The Fono

Health & Social Services

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A family in need

Little more than a decade ago, Steve and Nou Westerlund came to New Zealand from Samoa with their six children in search of a better life. Steve overcame an old car crash injury he suffered in Samoa, and battling to control his Type 2 diabetes diagnosis, put his head down and worked hard for his family. But due to ongoing health issues, his doctor told Steve he had to quit.

Steve went on a sickness benefit and struggled to pay their bills, which were mounting. The benefit barely covered his own bills, let alone getting his children through school.

He began to neglect his own health as he and his wife Nou struggled to find ways to keep their family sheltered and fed with their eight (following the birth of twins in Auckland) children enrolled in school.

“It was a huge struggle for me and the family,” says Steve, who is also a long-time smoker trying to kick the habit.

“We didn’t know of any organisation that could help, so I put my head down and kept on working.”

But he did find help at The Fono in Manurewa.

Steve was identified as an ‘At Risk Individual’, qualifying for planned, proactive care due to the support needed to better manage his health.

This included a range of wrap-around support including medical, dental and family support.

Steve was able to access dental help to address dental problems that had contributed to his health issues and his ongoing struggle to keep on top of his medication.

Steve and his nurse at The Fono were able to address medication issues by building a trusting relationship and growing understanding of medication requirements. Through increased knowledge Steve was empowered to take ownership of his medication, working towards improving his health.

Ane Sin, Whanau Ora Navigator, says Whanau Ora helped with dental aid and provided the family with utilities, preparing meals and providing a laptop for the children’s schoolwork.

June, their 10-year-old daughter, says the laptop was the biggest help for her.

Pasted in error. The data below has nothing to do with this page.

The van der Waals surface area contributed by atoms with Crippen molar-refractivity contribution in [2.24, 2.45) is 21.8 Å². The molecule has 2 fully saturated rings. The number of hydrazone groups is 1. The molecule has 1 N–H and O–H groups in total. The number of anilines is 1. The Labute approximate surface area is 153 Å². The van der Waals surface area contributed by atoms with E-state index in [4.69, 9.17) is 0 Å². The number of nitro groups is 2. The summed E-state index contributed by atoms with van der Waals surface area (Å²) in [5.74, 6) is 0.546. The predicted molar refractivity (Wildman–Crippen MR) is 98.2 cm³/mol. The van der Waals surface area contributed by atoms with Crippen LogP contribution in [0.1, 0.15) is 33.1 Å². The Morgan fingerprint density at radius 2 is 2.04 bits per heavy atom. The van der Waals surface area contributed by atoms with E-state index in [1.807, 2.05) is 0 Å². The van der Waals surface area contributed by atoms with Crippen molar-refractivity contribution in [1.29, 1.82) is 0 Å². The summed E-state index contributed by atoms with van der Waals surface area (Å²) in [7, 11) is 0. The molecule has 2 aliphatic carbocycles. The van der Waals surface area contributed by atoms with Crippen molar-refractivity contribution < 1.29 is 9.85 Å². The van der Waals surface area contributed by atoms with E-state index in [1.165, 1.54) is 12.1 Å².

“It made it easier to get information to help with my learning,” says the primary school student who thanked Whanau Ora and The Fono for helping their family.

“They (Whanau Ora) asked what we needed,” says Steve.

“They saw how many children we had and what we were doing to try to provide for them.”

His wife Nou, who works as a cleaner part-time, nods in agreement.

“The service has really helped us, not just with our health, but with our children’s education.”

Their older sons are working, helping with rent for their home and other bills. Steve and Nou want to teach their children the importance of finishing school and pursuing further education for better careers. It’s why they came to New Zealand.

With the help of Whanau Ora they are inching ever closer to their family goals of better health and better education.

“It’s not just a health service and it’s not just for those looking for medical help,” Steve says.

“It’s for what’s needed in the household for the wellbeing of the family.”

Whanau Ora for Families

Whanau Ora is about building the capability and capacity of Pacific families by supporting them to achieve their aspirations in health, housing, education, training and economic development. Whanau Ora is an inclusive approach to providing services and opportunities to families. Working in partnership with families, it empowers them as a whole, rather than focusing separately on the individual and their problems.

At Risk Individuals (ARI)

The ARI programme is available in Counties Manukau, and is aimed at early intervention. Patients with complex needs are supported to develop an integrated care plan with their primary carers such as The Fono, allowing carers to identify patients and then better coordinate services.

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